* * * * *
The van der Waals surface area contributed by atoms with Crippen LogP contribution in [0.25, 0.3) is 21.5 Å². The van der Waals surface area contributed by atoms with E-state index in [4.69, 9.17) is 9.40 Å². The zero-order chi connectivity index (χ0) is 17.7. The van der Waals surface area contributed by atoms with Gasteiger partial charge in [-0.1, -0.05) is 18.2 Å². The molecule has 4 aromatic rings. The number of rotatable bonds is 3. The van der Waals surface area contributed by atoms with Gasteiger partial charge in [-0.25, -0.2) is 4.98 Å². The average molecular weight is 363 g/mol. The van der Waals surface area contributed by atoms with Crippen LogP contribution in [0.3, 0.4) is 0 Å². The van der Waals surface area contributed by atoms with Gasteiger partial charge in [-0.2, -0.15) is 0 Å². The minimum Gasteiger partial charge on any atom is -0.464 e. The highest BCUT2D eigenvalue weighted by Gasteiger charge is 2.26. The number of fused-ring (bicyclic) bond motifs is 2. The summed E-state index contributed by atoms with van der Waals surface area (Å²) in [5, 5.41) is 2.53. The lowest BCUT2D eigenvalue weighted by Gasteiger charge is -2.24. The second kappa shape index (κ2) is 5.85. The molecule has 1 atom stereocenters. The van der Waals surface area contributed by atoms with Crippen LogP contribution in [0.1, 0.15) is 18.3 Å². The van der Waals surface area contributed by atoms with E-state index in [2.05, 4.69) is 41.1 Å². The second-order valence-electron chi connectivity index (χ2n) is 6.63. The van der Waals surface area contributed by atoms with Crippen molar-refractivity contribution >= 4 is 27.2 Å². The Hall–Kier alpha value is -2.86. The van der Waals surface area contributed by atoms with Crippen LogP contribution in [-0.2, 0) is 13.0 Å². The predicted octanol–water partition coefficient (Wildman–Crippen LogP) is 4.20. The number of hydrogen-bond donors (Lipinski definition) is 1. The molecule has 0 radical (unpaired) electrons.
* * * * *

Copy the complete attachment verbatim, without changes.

The van der Waals surface area contributed by atoms with Crippen LogP contribution in [0.25, 0.3) is 21.5 Å². The van der Waals surface area contributed by atoms with E-state index in [4.69, 9.17) is 9.40 Å². The zero-order chi connectivity index (χ0) is 17.7. The van der Waals surface area contributed by atoms with Gasteiger partial charge in [-0.1, -0.05) is 18.2 Å². The molecule has 4 aromatic rings. The number of rotatable bonds is 3. The van der Waals surface area contributed by atoms with Gasteiger partial charge in [-0.25, -0.2) is 4.98 Å². The average molecular weight is 363 g/mol. The van der Waals surface area contributed by atoms with Crippen LogP contribution in [0.3, 0.4) is 0 Å². The van der Waals surface area contributed by atoms with Gasteiger partial charge in [-0.2, -0.15) is 0 Å². The minimum Gasteiger partial charge on any atom is -0.464 e. The highest BCUT2D eigenvalue weighted by Gasteiger charge is 2.26. The number of fused-ring (bicyclic) bond motifs is 2. The summed E-state index contributed by atoms with van der Waals surface area (Å²) in [5, 5.41) is 2.53. The lowest BCUT2D eigenvalue weighted by Gasteiger charge is -2.24. The second kappa shape index (κ2) is 5.85. The molecule has 1 atom stereocenters. The van der Waals surface area contributed by atoms with Crippen LogP contribution in [0.1, 0.15) is 18.3 Å². The van der Waals surface area contributed by atoms with E-state index in [2.05, 4.69) is 41.1 Å². The second-order valence-electron chi connectivity index (χ2n) is 6.63. The van der Waals surface area contributed by atoms with Crippen molar-refractivity contribution >= 4 is 27.2 Å². The Hall–Kier alpha value is -2.86. The van der Waals surface area contributed by atoms with Crippen LogP contribution in [-0.2, 0) is 13.0 Å². The predicted octanol–water partition coefficient (Wildman–Crippen LogP) is 4.20. The number of hydrogen-bond donors (Lipinski definition) is 1. The molecule has 0 radical (unpaired) electrons.